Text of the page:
In 2005, the Wisconsin legislature passed 2005 Wisconsin Act 25, which authorized a grant program to counties to establish programs that provide alternatives to incarceration for offenders who abuse alcohol or other drugs. The requirements for Treatment Alternatives and Diversion (TAD) projects--which include using evidence-based practices, providing comprehensive and holistic treatment, and using graduated sanctions and incentives--are outlined in Wis. Stats. 16.964(12).
As part of the program, the legislature required the Justice Programs Unit, in collaboration with the Departments of Corrections and Health Services, to submit a report on the cost-savings generated by TAD to the legislature by December 31, 2011.
Based on an extensive cost-benefit analysis conducted by the UW Population Health Institute, TAD projects offer conclusive cost-savings in terms of jail and prison days averted. For every $1 invested in TAD, it yields benefits of $1.93 to the criminal justice system through averted incarceration and reduced crime. The TAD projects are effective in both urban and rural environments; avoided costs can be realized regardless of county size or population, or project model. TAD has a direct impact on jail and prison populations. Participation and graduation from TAD programs dramatically reduces recidivism rates.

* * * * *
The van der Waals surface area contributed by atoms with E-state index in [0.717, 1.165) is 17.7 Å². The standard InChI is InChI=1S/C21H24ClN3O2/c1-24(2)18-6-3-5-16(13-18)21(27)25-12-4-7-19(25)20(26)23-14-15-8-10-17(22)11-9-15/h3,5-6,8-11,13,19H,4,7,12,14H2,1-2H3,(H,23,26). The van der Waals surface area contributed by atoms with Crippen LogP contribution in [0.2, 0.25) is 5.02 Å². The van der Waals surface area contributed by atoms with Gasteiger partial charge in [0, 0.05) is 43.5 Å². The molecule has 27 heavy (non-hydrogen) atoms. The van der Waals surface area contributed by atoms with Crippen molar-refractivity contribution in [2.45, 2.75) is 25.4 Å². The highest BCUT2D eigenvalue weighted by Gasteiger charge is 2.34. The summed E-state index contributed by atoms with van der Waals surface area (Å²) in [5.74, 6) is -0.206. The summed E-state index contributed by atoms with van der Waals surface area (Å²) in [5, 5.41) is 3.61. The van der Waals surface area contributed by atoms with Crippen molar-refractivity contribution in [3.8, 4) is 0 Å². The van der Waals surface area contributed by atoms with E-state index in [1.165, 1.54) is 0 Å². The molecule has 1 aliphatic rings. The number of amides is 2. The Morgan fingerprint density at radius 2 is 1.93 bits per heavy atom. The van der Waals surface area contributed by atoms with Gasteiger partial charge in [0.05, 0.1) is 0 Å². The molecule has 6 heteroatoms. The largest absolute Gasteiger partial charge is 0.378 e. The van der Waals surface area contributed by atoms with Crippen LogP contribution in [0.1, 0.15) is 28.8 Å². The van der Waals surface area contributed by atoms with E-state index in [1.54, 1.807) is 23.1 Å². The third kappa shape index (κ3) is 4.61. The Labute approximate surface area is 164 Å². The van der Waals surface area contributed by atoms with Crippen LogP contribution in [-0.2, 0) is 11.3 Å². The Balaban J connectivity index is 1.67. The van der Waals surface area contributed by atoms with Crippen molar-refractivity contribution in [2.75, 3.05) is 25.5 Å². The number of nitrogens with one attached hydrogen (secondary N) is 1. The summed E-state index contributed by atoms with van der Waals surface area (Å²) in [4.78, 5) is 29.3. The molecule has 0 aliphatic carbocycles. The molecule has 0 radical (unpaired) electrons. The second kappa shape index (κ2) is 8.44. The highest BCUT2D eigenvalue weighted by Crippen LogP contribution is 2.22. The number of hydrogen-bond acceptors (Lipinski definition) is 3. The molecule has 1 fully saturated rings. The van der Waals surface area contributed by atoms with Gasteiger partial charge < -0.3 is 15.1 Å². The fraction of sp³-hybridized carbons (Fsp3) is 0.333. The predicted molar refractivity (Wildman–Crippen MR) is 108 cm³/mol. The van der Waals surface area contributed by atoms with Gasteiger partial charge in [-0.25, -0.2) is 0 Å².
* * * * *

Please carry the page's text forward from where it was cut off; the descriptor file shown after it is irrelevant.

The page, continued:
A portion of the Justice Information System Surcharge assessed by the courts generates state funding for TAD grants. This continued investment in the TAD grant program offers an opportunity for Wisconsin to continue to explore effective alternatives to incarceration and save limited tax dollars while protecting the public.
Page updated: 08/21/2013